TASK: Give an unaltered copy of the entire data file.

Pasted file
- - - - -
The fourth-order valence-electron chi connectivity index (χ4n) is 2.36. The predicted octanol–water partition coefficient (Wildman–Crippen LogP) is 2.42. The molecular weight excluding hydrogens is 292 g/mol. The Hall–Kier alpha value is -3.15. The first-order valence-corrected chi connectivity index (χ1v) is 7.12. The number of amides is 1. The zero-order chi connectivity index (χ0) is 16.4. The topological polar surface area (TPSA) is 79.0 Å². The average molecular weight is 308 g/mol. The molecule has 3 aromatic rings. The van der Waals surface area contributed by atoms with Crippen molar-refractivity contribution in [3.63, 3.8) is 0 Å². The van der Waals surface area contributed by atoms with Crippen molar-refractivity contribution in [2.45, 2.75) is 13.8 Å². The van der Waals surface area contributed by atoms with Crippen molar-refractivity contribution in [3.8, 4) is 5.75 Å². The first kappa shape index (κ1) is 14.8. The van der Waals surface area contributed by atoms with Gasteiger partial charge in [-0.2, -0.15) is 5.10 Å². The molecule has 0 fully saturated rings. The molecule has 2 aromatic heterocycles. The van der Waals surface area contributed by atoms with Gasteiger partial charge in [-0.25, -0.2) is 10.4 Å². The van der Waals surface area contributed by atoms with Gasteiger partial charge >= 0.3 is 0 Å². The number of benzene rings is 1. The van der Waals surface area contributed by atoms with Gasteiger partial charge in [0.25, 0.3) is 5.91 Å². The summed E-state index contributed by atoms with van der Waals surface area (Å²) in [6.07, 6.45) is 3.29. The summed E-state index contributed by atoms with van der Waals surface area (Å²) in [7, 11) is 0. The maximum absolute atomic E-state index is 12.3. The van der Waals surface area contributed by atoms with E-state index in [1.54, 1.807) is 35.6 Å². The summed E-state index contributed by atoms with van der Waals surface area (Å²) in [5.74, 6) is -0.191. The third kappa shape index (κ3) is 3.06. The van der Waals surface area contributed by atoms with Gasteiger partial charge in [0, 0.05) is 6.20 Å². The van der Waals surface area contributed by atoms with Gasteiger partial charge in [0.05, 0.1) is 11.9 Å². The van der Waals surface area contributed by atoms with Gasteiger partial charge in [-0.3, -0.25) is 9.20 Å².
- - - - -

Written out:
The fourth-order valence-electron chi connectivity index (χ4n) is 2.36. The predicted octanol–water partition coefficient (Wildman–Crippen LogP) is 2.42. The molecular weight excluding hydrogens is 292 g/mol. The Hall–Kier alpha value is -3.15. The first-order valence-corrected chi connectivity index (χ1v) is 7.12. The number of amides is 1. The zero-order chi connectivity index (χ0) is 16.4. The topological polar surface area (TPSA) is 79.0 Å². The average molecular weight is 308 g/mol. The molecule has 3 aromatic rings. The van der Waals surface area contributed by atoms with Crippen molar-refractivity contribution in [3.63, 3.8) is 0 Å². The van der Waals surface area contributed by atoms with Crippen molar-refractivity contribution in [2.45, 2.75) is 13.8 Å². The van der Waals surface area contributed by atoms with Crippen molar-refractivity contribution in [3.8, 4) is 5.75 Å². The first kappa shape index (κ1) is 14.8. The van der Waals surface area contributed by atoms with Gasteiger partial charge in [-0.2, -0.15) is 5.10 Å². The molecule has 0 fully saturated rings. The molecule has 2 aromatic heterocycles. The van der Waals surface area contributed by atoms with Gasteiger partial charge in [-0.25, -0.2) is 10.4 Å². The van der Waals surface area contributed by atoms with Gasteiger partial charge >= 0.3 is 0 Å². The number of benzene rings is 1. The van der Waals surface area contributed by atoms with Gasteiger partial charge in [0.25, 0.3) is 5.91 Å². The summed E-state index contributed by atoms with van der Waals surface area (Å²) in [6.07, 6.45) is 3.29. The summed E-state index contributed by atoms with van der Waals surface area (Å²) in [7, 11) is 0. The maximum absolute atomic E-state index is 12.3. The van der Waals surface area contributed by atoms with E-state index in [1.54, 1.807) is 35.6 Å². The summed E-state index contributed by atoms with van der Waals surface area (Å²) in [5.74, 6) is -0.191. The third kappa shape index (κ3) is 3.06. The van der Waals surface area contributed by atoms with Gasteiger partial charge in [0, 0.05) is 6.20 Å². The van der Waals surface area contributed by atoms with Gasteiger partial charge in [0.05, 0.1) is 11.9 Å². The van der Waals surface area contributed by atoms with Gasteiger partial charge in [-0.3, -0.25) is 9.20 Å².